On my recent trip through the Magical, picturesque, authentic and beautiful English county of Cornwall there was a place that remained engraved in my memory and heart: St Ives. Perhaps it was because of the melancholic aura typical of the small coastal towns that, after the summer, remain in an introspective silence. Or maybe it was for their deserted beaches, by its green coast, its narrow streets full of small shops, its artistic vein or by the words of the great Tony Farrell, the man who told us the true story of a place whose idiosyncrasy goes far beyond that superficial festive atmosphere that takes over it during the summer months.
I think it was really a mixture of all that.
A little history about St Ives
The foundation of St Ives already preluded that it would become a magical place. And this town is takes the name of Santa Ia de Cornwall, an Irish martyr which, in the fifth or sixth century, crossed the Irish Sea to evangelize the people of Cornwall. Mind you, he didn't cross that sea anyway. The legend says that he stayed away from the rest of the group of evangelists who traveled to Cornwall. Caught on the Irish east coast, she saw a leaf in the sea and touched it with a stick. The leaf did not sink and, in addition, it was gaining size. Finally, its wingspan was such that this Irish princess crossed the sea mounted on it.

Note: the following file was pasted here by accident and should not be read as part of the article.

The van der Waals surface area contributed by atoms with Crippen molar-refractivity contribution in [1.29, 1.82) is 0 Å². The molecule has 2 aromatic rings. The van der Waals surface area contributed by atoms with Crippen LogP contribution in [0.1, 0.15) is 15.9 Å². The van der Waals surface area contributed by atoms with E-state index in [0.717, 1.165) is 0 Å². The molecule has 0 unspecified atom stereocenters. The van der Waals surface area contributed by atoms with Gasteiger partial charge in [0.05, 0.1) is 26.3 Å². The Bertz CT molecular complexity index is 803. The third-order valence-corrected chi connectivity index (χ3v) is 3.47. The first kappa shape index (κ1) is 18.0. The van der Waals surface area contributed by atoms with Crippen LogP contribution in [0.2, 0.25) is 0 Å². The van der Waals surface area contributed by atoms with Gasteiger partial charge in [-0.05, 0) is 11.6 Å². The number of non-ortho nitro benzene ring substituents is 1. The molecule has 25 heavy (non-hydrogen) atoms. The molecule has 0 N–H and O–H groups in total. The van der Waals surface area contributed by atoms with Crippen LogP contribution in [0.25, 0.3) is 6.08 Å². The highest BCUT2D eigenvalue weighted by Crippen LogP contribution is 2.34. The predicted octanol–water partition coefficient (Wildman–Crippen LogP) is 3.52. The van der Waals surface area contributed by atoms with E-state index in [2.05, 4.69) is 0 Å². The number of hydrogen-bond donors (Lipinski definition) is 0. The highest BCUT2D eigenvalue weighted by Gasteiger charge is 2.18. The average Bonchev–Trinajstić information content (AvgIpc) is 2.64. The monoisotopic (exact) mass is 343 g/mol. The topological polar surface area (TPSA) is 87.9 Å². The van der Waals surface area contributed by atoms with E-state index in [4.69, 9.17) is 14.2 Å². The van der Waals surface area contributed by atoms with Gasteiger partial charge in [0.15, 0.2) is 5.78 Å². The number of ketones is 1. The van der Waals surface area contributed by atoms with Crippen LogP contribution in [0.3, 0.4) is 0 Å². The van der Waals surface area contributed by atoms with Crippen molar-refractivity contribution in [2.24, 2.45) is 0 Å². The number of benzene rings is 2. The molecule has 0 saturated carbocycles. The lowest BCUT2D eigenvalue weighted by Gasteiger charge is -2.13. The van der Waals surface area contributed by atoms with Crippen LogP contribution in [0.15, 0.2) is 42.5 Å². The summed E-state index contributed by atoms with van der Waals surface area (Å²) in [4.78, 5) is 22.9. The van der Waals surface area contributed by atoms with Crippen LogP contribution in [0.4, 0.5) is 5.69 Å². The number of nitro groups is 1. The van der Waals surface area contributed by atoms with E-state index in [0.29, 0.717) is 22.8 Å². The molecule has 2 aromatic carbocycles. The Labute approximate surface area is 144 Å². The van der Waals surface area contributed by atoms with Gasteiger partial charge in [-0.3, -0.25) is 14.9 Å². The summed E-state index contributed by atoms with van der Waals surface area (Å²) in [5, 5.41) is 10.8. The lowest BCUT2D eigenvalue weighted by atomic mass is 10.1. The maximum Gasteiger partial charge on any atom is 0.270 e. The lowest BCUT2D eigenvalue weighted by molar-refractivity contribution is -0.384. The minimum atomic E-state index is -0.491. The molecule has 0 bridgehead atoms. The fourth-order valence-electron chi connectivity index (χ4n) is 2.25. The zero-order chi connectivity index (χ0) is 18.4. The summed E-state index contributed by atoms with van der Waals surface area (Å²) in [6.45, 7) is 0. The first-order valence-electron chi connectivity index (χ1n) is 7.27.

Today, the main church of St Ives, built in the early fifteenth century, is dedicated to it.
This area of England was always populated by people of indomitable spirit. St Ives has risen against the English government in several rebellions, of religious and political character, throughout the centuries.
Today, St Ives lives, above all, from tourism, but before, fishing and mining were the main sources of wealth. Not surprisingly, in 1890 it was still the fourth most important fishing port in all of England. That was what his elders told Tony Farrell, our interesting guide who unraveled the history and secrets of St Ives.
The pride and longing of the old and better past times surfaced in his eyes when he told us that his father had witnessed catches of 6 million sardines at once. The fishing was so abundant that tourists avoided approaching St Ives during the slaughter time, since they had to keep all that fish and the smell, both in St Ives and in the surroundings, was deeply unpleasant.
The passage of time made the extraction of fish and tin no longer so profitable, converting St Ives in a tourist town that lives the summer as if it were going to end the world, to rest in winter.
However, St Ives has something to offer you at all times.
What to see and visit in St. Ives
Guided tour of the streets of St Ives
Church of Santa Ia